When I was fortunate enough to travel to north India with our founder, Raj, chai was difficult to avoid. (Though why would you want to?) This ubiquitous beverage is the unofficial national drink of India and a steamy staple along roadsides throughout the country.
And it's a common drink of choice in the tea fields too. While visiting with the women farmers who hand-harvest our Organic Kumaon Black and Organic Kumaon White teas, Raj and I took a very memorable chai break in the lush, green tea gardens of Champawat. One of the farmers motioned for me and Raj to sit down next to her. Squatting in the dirt next to her fellow farmers, circled around a teapot full of homemade chai, she handed each of us a small, steel cup. She then poured the piping hot beverage into the metal vessel, encouraging us to drink. Not one to turn down a cup of tea, we obliged. And it was delicious! Not unlike the chai I've been accustomed to ordering at coffee shops in the US, the familiar flavors of ginger and cardamom were perfectly balanced by the strength of whatever black tea she'd brewed.
What is Chai?
Many say the word originated in China. In Cantonese, "cha" is the word for "tea." In many other languages “chai” translates to pure “tea,” but in India, it refers to the aromatic and tantalizing concoction of warming, gut-friendly spices infused with black tea leaves. Typical spices found in chai include cardamom, ginger, cloves, and black peppercorn. It's often sweetened with sugar and lightened with milk or cream. In the US, it may get an added shot of espresso (my personal favorite iteration to kickstart the day) in what's called a "Dirty Chai."
Where Did Chai Originate?
Although India has only produced tea on a massive scale since mid-1800s (when the British introduced native Chinese plants to Indian soils), the hot beverage was quickly embraced. Chai is basically the "Indianized" version of the Brits' sweetened black tea with cream combo. When the beverage came to India's shores, locals added popular digestive spices from Ayurveda. While it feels like chai's been around forever, it's really less than 200 years old, which is new by Indian cultural standards.
Although India produces a wide range of teas ranging from sophisticated, perfumed, and fragrant Darjeeling teas to bright, creamy Nilgiri teas, most of the teas used in chais come from the malty, thick varieties made in Assam. These robust teas can hold their weight against the powerful blend of spices, sugar, and milk that make the typical cup of Indian chai complete.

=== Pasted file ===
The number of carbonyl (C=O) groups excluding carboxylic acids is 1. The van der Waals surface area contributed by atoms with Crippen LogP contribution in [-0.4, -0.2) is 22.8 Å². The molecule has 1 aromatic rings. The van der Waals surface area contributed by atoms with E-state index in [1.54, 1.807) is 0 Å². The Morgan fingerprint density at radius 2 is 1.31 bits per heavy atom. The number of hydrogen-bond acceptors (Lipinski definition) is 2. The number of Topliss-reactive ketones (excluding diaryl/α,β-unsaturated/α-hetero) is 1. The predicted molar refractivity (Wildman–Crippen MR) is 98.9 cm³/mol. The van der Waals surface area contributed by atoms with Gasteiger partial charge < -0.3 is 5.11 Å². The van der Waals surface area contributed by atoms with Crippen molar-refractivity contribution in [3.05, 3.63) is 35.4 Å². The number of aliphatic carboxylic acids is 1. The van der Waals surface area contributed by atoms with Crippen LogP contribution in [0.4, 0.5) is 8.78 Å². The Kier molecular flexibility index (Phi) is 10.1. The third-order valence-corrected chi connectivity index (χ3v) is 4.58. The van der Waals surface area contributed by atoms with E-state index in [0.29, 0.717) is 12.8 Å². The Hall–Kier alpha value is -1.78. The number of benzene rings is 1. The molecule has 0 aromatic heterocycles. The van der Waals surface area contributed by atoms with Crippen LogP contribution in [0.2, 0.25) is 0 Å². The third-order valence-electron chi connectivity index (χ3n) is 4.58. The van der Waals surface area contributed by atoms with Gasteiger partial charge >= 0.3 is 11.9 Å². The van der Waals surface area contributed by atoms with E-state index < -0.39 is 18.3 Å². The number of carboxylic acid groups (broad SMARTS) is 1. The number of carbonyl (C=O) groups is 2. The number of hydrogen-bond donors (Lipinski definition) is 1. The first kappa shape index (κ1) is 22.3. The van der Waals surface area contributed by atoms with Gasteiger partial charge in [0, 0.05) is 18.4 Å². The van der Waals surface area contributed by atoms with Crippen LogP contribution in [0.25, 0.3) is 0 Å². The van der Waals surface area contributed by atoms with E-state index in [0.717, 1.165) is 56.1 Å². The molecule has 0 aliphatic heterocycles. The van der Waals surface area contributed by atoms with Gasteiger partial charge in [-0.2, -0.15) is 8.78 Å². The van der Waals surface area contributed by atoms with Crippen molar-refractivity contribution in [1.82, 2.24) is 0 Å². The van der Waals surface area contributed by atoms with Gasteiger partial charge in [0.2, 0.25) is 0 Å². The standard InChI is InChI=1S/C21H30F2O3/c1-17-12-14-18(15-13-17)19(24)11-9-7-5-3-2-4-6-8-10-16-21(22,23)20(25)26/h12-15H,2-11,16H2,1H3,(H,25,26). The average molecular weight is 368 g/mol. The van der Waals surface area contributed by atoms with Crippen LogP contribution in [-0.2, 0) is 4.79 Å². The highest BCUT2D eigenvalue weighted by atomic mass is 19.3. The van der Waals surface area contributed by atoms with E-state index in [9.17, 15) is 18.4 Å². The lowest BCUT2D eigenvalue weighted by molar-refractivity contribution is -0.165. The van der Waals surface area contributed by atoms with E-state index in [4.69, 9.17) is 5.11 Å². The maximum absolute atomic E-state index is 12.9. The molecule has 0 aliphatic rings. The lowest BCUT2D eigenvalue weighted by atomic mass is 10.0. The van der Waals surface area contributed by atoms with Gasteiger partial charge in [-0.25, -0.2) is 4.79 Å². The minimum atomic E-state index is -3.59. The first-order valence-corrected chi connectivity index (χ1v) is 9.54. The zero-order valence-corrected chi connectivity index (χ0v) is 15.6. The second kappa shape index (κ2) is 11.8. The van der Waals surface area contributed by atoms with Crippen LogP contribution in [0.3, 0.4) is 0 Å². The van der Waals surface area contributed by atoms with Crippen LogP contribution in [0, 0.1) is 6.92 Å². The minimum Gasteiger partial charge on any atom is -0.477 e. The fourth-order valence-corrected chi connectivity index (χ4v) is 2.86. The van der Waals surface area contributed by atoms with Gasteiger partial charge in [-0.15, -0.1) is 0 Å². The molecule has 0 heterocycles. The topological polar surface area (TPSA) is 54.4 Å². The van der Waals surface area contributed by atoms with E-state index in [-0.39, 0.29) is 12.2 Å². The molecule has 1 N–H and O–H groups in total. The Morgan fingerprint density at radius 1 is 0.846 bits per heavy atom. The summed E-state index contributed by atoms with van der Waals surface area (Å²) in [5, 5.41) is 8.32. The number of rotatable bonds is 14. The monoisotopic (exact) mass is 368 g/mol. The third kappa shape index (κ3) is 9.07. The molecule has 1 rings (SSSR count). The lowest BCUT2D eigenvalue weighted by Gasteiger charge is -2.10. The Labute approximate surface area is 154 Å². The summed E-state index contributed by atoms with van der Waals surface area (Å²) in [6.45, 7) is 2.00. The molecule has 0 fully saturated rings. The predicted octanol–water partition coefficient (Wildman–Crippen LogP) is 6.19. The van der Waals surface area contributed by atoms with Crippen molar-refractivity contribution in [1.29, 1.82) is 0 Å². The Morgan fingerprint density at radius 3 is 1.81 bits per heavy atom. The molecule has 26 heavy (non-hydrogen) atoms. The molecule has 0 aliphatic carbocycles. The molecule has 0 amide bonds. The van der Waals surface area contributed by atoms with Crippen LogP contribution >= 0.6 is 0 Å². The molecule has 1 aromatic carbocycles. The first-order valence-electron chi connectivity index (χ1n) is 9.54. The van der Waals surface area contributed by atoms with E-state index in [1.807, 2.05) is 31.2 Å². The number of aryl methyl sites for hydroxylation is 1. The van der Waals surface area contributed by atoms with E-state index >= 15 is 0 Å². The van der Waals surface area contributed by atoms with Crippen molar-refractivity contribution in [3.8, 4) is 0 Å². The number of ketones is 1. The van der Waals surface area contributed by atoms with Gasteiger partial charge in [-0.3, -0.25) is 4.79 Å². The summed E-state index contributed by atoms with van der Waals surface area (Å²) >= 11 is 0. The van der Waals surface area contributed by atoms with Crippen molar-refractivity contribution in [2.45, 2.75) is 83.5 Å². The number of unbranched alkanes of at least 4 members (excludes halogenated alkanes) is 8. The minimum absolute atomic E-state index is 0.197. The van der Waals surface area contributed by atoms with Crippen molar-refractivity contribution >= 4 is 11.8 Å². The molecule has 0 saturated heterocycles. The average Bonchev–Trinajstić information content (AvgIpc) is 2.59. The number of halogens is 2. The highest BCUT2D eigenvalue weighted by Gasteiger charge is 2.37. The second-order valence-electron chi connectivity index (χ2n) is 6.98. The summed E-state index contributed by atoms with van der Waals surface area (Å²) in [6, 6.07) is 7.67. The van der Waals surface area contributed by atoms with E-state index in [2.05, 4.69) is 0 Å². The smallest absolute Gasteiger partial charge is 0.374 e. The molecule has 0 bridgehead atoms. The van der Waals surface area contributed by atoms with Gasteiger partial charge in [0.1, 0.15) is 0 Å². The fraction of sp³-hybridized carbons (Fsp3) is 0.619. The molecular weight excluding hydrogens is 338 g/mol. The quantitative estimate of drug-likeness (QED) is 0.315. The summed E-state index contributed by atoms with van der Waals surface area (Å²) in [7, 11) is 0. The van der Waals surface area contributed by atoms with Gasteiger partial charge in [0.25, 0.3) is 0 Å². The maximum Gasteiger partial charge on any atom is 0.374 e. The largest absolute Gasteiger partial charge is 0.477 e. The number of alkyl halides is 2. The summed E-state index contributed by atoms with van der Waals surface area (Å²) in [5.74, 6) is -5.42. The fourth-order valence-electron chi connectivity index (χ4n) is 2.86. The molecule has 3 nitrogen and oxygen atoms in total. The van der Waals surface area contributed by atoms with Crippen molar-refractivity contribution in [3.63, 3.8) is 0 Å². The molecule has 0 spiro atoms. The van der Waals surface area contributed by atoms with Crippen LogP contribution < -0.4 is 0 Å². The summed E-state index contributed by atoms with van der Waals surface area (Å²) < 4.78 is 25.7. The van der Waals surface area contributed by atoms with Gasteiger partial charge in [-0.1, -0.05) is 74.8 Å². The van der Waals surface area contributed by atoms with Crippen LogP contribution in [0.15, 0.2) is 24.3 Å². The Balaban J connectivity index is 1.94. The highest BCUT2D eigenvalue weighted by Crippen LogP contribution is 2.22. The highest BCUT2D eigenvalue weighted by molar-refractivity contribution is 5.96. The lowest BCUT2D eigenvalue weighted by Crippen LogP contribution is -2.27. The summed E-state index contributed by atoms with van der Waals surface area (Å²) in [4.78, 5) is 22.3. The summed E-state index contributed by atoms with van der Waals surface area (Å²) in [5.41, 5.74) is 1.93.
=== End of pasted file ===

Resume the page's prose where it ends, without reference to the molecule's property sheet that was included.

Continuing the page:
While chai in India can be made at home, it's common to see it sold on the streets in India. Chai Wallahs—men who serve and sell chai—preside over their boiling cauldrons on roadsides and in markets. Each chai wallah tends to his own mix of dried spices along with finely grated fresh ginger and boiled with loose black tea leaves.
When a cup of tea is ready to serve, the chai wallah will strain out the loose tea and spices, leaving the tea in a metal saucepan. Then, with saucepan in hand, he'll raise his arm above his head, and quickly pour the brew from a great height into small tea cups. Part showmanship and partly a technique for cooling down the boiling beverage, his customers sip on the tea while hovering around the chai stand. It's a communal affair, a time for folks to catch-up with friends, the news, or just enjoy a break from the bumpy road ahead.
Traditionally, chai wallahs served their fare in terracotta cups crafted by local potters. These single-use vessels were quite hygienic. After the customer is finished with their drink, they throw the cup on the ground, smashing it into pieces. Reusable metal or porcelain cups are more common these days, but you can still find the terracotta cups every once in a while.
Teas used in making chai are often processed in a way known by the tea industry as CTC (Cut Tear Curl). This method of breaking the leaf into smaller pieces was developed specifically for tea bags. When steeped, the coarse tea material releases all its flavor in a single infusion. Because the tea is meant to be steeped only once, it's tough to over-steeping, preventing a bitter cup. This tea type works well for making chai, as the tea leaf is often boiled for quite some time with the spices to create a more aromatic experience.
How Chai is Made
As a loose-leaf lover, I typically make chai with our Organic Assam Black and a collection of organic spices in my pantry. I keep the brew of spices on the stove for hours, bringing it to a boil every time I want a cup. Once the flavor is too weak, I compost the spices and begin the brewing cycle again. You can get our recipe for a DIY chai at home as well in our Complete Guide to Masala Chai.
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Raychel Kolen, Marketing Director
Bagged herbals were Raychel’s first introduction to tea. But after her first sips of Darjeeling Silver Needle during a trip to India with Young Mountain Tea, she realized she was missing out. Now hooked on whole-leaf, Raychel enjoys watching the leaves unfurl in her infuser every morning. Whether she’s copyediting a blog or crunching numbers in a spreadsheet, Raychel usually has a pot of Nepali Golden Black nearby.